Tennessee state Senator Stacey
Campfield, the sponsor of 'Don't Say Gay' bill, insists being gay is
a learned behavior.
With a 6-3 party line vote last week,
the bill, which would prohibit the discussion of sexual minorities in
public schools before the ninth grade, won the approval of the
GOP-controlled Senate Education Committee. It is expected to reach
the Senate floor any day now.
In a CNN interview, Campfield said his
bill doesn't judge whether being gay is a positive or a negative.
“My bill is neutral. It doesn't say
anybody can speak for it or against it,” he said.
But in a radio interview with David
Pakman, Campfield, who has sponsored the bill in five previous
sessions, conceded that he believes being gay is a choice.
“Well, so far I haven't seen anything
that's proven there's a gay gene,” Campfield said. “That has not
been proven to me. I have not seen anything – you know, actually,
I'm not saying it is or not, I just haven't seen anything that proves
it's anything but a learned behavior.”
“I think heterosexuality is the norm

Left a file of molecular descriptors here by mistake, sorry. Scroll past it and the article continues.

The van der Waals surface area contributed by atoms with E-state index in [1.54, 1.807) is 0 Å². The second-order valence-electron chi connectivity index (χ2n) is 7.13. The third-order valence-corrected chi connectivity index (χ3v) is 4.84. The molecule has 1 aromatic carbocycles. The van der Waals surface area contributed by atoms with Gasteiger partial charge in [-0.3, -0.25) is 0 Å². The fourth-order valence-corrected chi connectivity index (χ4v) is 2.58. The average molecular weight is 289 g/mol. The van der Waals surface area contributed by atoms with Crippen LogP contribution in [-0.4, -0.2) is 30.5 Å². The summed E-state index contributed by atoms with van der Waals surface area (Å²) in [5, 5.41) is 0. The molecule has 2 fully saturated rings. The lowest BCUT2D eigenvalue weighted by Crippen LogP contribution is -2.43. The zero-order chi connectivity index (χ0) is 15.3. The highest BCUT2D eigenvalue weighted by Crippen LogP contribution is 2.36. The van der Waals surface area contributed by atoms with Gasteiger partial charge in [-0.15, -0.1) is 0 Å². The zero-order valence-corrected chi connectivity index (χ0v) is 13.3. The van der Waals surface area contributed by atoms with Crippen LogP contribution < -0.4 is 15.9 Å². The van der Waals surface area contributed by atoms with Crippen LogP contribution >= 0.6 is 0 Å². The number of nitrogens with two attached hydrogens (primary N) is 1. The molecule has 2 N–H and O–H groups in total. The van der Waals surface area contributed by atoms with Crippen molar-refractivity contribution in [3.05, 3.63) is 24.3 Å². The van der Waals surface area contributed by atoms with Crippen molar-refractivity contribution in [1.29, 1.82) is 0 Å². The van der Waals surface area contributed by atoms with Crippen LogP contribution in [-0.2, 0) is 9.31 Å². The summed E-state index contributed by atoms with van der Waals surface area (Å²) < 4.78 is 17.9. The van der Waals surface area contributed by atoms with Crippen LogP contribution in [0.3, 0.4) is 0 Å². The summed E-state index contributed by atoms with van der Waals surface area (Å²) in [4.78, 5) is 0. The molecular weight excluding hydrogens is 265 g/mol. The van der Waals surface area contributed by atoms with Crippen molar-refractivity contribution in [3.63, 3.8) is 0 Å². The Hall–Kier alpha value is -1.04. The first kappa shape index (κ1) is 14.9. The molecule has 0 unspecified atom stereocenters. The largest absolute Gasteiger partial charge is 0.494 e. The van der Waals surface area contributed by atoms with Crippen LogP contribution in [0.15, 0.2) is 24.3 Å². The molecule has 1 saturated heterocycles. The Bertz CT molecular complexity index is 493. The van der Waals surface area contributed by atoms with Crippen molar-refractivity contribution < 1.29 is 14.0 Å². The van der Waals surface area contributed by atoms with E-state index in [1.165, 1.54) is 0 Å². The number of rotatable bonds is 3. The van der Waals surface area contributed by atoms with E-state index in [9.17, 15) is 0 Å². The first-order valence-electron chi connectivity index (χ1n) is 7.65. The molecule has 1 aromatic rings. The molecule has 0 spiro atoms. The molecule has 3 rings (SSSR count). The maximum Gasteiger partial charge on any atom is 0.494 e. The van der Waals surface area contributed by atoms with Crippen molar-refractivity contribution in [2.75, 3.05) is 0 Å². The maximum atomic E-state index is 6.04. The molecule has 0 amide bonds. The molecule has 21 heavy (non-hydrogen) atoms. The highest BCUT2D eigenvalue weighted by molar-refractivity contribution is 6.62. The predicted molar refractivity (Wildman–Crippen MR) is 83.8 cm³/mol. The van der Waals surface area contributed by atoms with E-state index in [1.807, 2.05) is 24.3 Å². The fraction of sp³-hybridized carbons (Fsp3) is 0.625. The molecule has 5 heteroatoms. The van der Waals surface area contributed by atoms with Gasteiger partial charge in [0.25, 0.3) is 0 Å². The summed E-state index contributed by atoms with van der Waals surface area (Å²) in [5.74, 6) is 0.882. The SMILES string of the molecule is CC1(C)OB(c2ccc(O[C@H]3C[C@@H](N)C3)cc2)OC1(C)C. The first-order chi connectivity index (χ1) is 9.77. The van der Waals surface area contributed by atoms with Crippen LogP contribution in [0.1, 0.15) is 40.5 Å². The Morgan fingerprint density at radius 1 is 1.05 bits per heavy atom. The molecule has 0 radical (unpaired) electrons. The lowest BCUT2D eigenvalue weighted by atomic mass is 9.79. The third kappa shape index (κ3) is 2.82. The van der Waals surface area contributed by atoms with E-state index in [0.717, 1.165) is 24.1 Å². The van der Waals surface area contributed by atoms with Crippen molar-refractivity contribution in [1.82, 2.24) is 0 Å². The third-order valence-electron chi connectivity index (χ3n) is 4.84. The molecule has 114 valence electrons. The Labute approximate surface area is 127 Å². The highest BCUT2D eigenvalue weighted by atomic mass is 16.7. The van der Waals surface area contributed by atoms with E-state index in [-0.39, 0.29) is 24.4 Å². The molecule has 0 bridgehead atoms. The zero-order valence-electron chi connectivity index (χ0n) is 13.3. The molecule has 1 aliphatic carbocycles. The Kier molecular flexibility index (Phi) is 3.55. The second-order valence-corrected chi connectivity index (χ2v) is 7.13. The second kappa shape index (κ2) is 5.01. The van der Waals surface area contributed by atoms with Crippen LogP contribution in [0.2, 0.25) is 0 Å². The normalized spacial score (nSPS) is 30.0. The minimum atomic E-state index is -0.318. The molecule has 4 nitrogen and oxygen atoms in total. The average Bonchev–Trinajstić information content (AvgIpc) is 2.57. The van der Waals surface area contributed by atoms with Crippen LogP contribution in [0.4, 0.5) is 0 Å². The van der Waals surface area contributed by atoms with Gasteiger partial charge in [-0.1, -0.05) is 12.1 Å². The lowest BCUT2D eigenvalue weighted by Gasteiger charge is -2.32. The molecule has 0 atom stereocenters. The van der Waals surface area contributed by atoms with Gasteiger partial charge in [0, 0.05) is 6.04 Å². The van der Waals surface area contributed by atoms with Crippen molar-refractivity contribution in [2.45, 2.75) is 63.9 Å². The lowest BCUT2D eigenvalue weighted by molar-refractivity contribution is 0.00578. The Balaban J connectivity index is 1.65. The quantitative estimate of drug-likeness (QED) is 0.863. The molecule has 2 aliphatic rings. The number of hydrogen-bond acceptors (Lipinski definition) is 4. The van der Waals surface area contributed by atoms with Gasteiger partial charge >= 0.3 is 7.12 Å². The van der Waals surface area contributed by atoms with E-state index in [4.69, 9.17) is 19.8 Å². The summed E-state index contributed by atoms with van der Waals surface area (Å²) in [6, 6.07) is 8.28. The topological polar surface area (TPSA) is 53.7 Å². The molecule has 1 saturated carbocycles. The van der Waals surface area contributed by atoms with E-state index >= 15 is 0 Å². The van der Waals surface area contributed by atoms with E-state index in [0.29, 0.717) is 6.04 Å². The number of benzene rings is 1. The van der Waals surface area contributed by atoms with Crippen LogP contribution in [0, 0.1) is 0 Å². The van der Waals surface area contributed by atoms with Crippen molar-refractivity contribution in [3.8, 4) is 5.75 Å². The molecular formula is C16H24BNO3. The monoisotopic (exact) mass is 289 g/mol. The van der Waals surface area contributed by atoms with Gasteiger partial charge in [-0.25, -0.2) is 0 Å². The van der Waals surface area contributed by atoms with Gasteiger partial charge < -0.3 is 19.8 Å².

and a lot of times people learn to do different things. People do
When Pakman asked if Campfield was
concerned that the bill would create a hostile environment for LGBT
youth, which could lead to an increase in anti-gay bullying, the
senator insisted it would do the opposite.
“Well, I think it could do just the
opposite, actually. If a teacher's advocating against the lifestyle,
it's saying what that is is dirty, it's filthy, it's wrong, it's an
abomination. … I think my bill would stop that.”
And when asked if he supports giving
gay and lesbian couples the right to marry – something banned in
Tennessee – Campfield answered: “If they fit the standards of
what marriage is, yes.” To which Pakman replied, “Gotcha, I
think I follow.” (The video is embedded in the right panel of this